Europe’s longtime promotion of diesel vehicles as a “green” transportation option has been a complete and total disaster to date — for reasons that go well beyond the Volkswagen scandal. Ever since the 1990s, European governments have been encouraging drivers to buy diesel cars as an alternative to traditional gasoline-powered vehicles. The rationale was simple: Diesel engines use fuel more efficiently, so the switch was supposed to reduce carbon dioxide emissions and help stave off global warming. Thanks to tax breaks and other incentives, diesel cars now make up one-third of Europe’s fleet: The main drawback of diesel cars is that they emit higher levels of other harmful air pollutants like particulates and nitrogen oxides. And those ended up being far harder to clean up than experts initially expected. We now know that Europe’s regulators have failed spectacularly to control diesel pollution, relying on weak rules and flimsy testing procedures. Lots and lots of automakers — not just Volkswagen — have been manufacturing diesel cars that emit far more gunk than they’re supposed to. And that’s not even the worst part. It’s now looking like Europe’s diesel push didn’t actually do much to help global warming, as one 2013 study by Michel Cames and Eckard Helmers found. The CO2 benefits from switching to diesel cars were overrated and offset by the extra soot the engines produced. On top of that, Europe’s entrenched diesel industry has impeded progress on hybrid and electric car technologies that might have provided far deeper emissions cuts. The whole episode is a sobering case study in how well-intentioned green industrial policy can go horribly wrong.

China Daily:  China poised to speed up nuclear power investment

The development of nuclear power in China is set to gain momentum in the next five years as the country prepares to inject hundreds of billions of yuan into building nuclear plants. More than 100 nuclear power plants will be put into operation by 2020, with a nationwide capacity tripling that of 2014 to reach 58 million kilowatts, the China Times reported, citing a draft for the 13th Five-Year Plan (2016-20). According to the document, the government is expected to invest about 500 billion yuan ($78.8 billion) to build six to eight new plants annually during the period. ” Liang Haiming, an economic commentator, said the development of nuclear power would attract investment of more than a trillion yuan in the next five years, as an estimated 20,000 yuan is needed per kW. Chinese nuclear energy authorities have recently concluded research into 31 nuclear power generation facilities in some inland regions, indicating the controversial resumption of new plants’ operation in the near future. The country suspended its nuclear power projects in the wake of Japan’s Fukushima disaster in 2011. In the meantime, Chinese companies have been stepping up efforts to go global with their top-notch nuclear power technologies in recent years.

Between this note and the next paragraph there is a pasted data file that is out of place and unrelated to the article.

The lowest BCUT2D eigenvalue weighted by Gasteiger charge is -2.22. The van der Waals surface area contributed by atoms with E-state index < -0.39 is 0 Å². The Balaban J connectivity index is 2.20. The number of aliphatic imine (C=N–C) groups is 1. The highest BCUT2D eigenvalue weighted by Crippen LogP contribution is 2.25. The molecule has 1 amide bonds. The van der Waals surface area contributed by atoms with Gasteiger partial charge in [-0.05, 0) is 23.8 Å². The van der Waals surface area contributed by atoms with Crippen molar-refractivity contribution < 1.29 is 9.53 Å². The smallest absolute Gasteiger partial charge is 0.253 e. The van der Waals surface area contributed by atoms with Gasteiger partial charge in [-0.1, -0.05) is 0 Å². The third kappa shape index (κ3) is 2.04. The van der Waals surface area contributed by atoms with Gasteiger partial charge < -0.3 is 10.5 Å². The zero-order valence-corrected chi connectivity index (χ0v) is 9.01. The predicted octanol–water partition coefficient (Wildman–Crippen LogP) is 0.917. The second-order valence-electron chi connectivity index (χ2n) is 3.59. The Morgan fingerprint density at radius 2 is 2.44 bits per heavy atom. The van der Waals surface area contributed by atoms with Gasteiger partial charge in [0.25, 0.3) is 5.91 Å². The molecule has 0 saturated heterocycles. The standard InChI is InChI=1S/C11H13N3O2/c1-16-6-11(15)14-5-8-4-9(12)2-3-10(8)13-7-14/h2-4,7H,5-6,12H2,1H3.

BBC:  Security fears over China-UK nuclear power deal

Chancellor George Osborne has already announced a £2bn government guarantee to secure Chinese funding for the Hinkley Point C nuclear power station, to be jointly built with French energy giant EDF at an estimated cost of £24.5bn. The final go-ahead for the deal could be announced next week – paving the way for a second new reactor to built by the Chinese and French consortium at Sizewell, in Suffolk. If an agreement is reached, work could then start on the first Chinese-designed and built nuclear reactor in Europe, at Bradwell, in Essex, where a previous British-built reactor is in the process of being decommissioned. Security sources have told The Times the scheme poses a threat to national security – and a senior Tory MP has called for an inquiry. But No 10 said it would not sign the deal if it thought security was a risk. Caroline Baylon, a cyber security specialist at the Chatham House think tank, says Chinese investment is a “good thing” for the UK but “when it comes to very sensitive sectors of the economy we have to be very, very careful”. China is “well known for cyber-espionage” and, in common with other advanced nations, is already seeking out such vulnerabilities to allow it to hide potentially malicious software that could be activated later, says Ms Baylon, who recently co-authored a report on cyber-security at civil nuclear facilities.

Power Magazine:  E.ON to shutter Oskarshamn nuclear units 1 and 2

OKG, owner and operator of the three-unit Oskarshamn nuclear power plant on Sweden’s east coast, announced on Oct. 14 that it would permanently shut down Units 1 and 2 at the facility, while continuing to operate the larger and newer Unit 3. OKG’s majority owner E.ON is driving the decision. The German-based company has been struggling with difficult global energy markets. Last December, it announced that it would embark on a new corporate strategy focused on renewables, distribution networks, and customer solutions, while combining its power generation, global energy trading, and exploration and production businesses into a new, independent company. The 473-MW Oskarshamn 1—Sweden’s first commercial nuclear power unit—was commissioned in 1972, while the 638-MW Unit 2 began operation in 1974. Unit 3 (1,400 MW) entered commercial operation in 1985. OKG said the decision to close the Oskarshamn units was made “in the light of the continuously low electricity rates together with the nuclear capacity tax on nuclear power which has been recently raised as well, and additional requirements on extensive investments.”